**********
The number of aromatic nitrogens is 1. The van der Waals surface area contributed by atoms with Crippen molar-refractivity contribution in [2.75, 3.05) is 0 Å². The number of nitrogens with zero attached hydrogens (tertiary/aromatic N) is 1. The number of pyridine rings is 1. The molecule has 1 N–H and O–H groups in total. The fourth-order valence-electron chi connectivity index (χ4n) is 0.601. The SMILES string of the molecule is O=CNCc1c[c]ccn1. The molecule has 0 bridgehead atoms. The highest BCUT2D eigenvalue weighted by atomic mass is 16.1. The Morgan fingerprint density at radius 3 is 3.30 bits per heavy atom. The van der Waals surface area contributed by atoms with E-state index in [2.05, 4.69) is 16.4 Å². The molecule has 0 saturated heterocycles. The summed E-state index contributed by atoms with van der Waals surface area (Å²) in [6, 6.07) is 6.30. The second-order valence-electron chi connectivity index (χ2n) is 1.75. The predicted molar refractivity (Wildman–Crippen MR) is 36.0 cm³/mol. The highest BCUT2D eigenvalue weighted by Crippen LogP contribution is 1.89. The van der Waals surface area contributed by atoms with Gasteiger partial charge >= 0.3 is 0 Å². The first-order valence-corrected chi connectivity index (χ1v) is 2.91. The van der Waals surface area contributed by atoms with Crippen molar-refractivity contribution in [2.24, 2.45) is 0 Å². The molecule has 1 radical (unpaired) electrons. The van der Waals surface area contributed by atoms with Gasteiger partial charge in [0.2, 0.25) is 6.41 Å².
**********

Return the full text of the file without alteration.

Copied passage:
The number of aromatic nitrogens is 1. The van der Waals surface area contributed by atoms with Crippen molar-refractivity contribution in [2.75, 3.05) is 0 Å². The number of nitrogens with zero attached hydrogens (tertiary/aromatic N) is 1. The number of pyridine rings is 1. The molecule has 1 N–H and O–H groups in total. The fourth-order valence-electron chi connectivity index (χ4n) is 0.601. The SMILES string of the molecule is O=CNCc1c[c]ccn1. The molecule has 0 bridgehead atoms. The highest BCUT2D eigenvalue weighted by atomic mass is 16.1. The Morgan fingerprint density at radius 3 is 3.30 bits per heavy atom. The van der Waals surface area contributed by atoms with E-state index in [2.05, 4.69) is 16.4 Å². The molecule has 0 saturated heterocycles. The summed E-state index contributed by atoms with van der Waals surface area (Å²) in [6, 6.07) is 6.30. The second-order valence-electron chi connectivity index (χ2n) is 1.75. The predicted molar refractivity (Wildman–Crippen MR) is 36.0 cm³/mol. The highest BCUT2D eigenvalue weighted by Crippen LogP contribution is 1.89. The van der Waals surface area contributed by atoms with Gasteiger partial charge >= 0.3 is 0 Å². The first-order valence-corrected chi connectivity index (χ1v) is 2.91. The van der Waals surface area contributed by atoms with Crippen molar-refractivity contribution in [2.24, 2.45) is 0 Å². The molecule has 1 radical (unpaired) electrons. The van der Waals surface area contributed by atoms with Gasteiger partial charge in [0.2, 0.25) is 6.41 Å².